CRI­SIS ALERT

Ser­vice dogs o er proven ben­e­fits, but it’s al­most im­pos­si­ble to get one — un­less you’re will­ing to spend $30K.

Best Health - - YOU -

Though it de­pends on the type of ser­vice dog you’re af­ter, the process of bring­ing one into a fam­ily is oner­ous, says Danielle Forbes, Na­tional Ser­vice Dogs ex­ec­u­tive di­rec­tor. Even if you or your child have the right di­ag­no­sis and can pro­vide a safe home (all things that should be taken into ac­count by a rep­utable ser­vice dog provider), many pro­grams in Canada no longer have open wait-lists. Since each in­di­vid­ual ser­vice dog re­quires up­wards of $30K of train­ing over its life­span, and re­spectable pro­grams tend to cover those costs with do­na­tions, these or­ga­ni­za­tions sim­ply don’t have the fi­nan­cial re­sources to meet the grow­ing de­mand. “Peo­ple are des­per­ate, and they’re turn­ing to self-train­ing op­por­tu­ni­ties and buy­ing dogs off peo­ple,” says Forbes, with some fam­i­lies pay­ing into the tens of thou­sands of dol­lars, some­times for dogs that aren’t trained or ca­pa­ble of pro­vid­ing ad­e­quate sup­port. But you can make a dif­fer­ence by do­nat­ing to lo­cal or­ga­ni­za­tions to help bring more prop­erly trained dogs to the chil­dren and adults who so badly need them.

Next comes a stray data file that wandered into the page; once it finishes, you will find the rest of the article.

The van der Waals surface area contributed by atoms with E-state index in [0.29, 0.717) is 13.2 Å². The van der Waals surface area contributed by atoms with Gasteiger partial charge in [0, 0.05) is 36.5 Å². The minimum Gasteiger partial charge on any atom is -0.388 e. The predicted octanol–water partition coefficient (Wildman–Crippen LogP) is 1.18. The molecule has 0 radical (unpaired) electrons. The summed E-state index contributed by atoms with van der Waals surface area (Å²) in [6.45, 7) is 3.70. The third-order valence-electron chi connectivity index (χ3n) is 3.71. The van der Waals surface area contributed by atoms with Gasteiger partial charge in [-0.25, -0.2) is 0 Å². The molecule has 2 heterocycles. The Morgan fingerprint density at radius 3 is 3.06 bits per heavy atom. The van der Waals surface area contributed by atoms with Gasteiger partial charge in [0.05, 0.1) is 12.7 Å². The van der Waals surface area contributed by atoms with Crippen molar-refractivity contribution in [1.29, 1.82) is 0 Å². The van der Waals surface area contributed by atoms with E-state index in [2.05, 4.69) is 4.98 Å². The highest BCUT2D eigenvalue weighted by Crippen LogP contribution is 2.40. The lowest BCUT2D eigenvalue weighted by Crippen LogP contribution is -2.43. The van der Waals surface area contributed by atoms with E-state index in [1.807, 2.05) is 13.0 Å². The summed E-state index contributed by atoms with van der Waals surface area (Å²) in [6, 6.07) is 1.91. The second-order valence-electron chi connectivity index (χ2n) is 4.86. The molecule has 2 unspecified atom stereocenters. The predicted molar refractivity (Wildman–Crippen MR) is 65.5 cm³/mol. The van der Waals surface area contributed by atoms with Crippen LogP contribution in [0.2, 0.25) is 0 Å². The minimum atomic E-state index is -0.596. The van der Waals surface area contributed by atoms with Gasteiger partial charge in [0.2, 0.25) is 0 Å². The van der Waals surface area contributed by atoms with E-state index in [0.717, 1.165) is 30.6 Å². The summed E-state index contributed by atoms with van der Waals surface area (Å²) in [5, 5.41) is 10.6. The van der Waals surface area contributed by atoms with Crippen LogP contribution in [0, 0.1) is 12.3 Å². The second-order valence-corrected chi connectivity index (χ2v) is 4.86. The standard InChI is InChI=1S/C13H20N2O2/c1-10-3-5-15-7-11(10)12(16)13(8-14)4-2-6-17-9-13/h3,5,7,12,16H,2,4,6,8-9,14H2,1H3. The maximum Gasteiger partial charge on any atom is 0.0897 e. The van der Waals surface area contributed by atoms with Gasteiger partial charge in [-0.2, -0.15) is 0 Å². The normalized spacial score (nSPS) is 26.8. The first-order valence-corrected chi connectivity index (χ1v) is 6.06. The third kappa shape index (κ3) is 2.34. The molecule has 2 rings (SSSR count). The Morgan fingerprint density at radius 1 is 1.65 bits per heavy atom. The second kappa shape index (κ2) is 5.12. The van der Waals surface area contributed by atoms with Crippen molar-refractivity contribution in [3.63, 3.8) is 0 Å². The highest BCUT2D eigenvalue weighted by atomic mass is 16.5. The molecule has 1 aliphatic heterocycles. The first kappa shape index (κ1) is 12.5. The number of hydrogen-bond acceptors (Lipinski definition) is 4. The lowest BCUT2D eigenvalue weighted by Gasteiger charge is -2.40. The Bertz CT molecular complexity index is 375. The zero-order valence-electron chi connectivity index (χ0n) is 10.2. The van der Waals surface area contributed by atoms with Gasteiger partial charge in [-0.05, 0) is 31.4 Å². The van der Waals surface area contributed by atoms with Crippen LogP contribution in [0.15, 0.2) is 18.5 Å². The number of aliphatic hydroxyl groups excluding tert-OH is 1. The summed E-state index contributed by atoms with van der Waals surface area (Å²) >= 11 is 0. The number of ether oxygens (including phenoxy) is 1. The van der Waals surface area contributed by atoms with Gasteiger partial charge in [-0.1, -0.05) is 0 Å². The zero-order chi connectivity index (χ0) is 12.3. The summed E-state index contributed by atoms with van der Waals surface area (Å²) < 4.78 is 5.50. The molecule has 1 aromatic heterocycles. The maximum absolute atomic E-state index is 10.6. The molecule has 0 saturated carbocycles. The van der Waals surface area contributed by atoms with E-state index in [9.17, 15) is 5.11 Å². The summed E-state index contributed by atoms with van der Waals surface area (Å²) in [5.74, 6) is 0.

Newspapers in English

Newspapers from Canada

© PressReader. All rights reserved.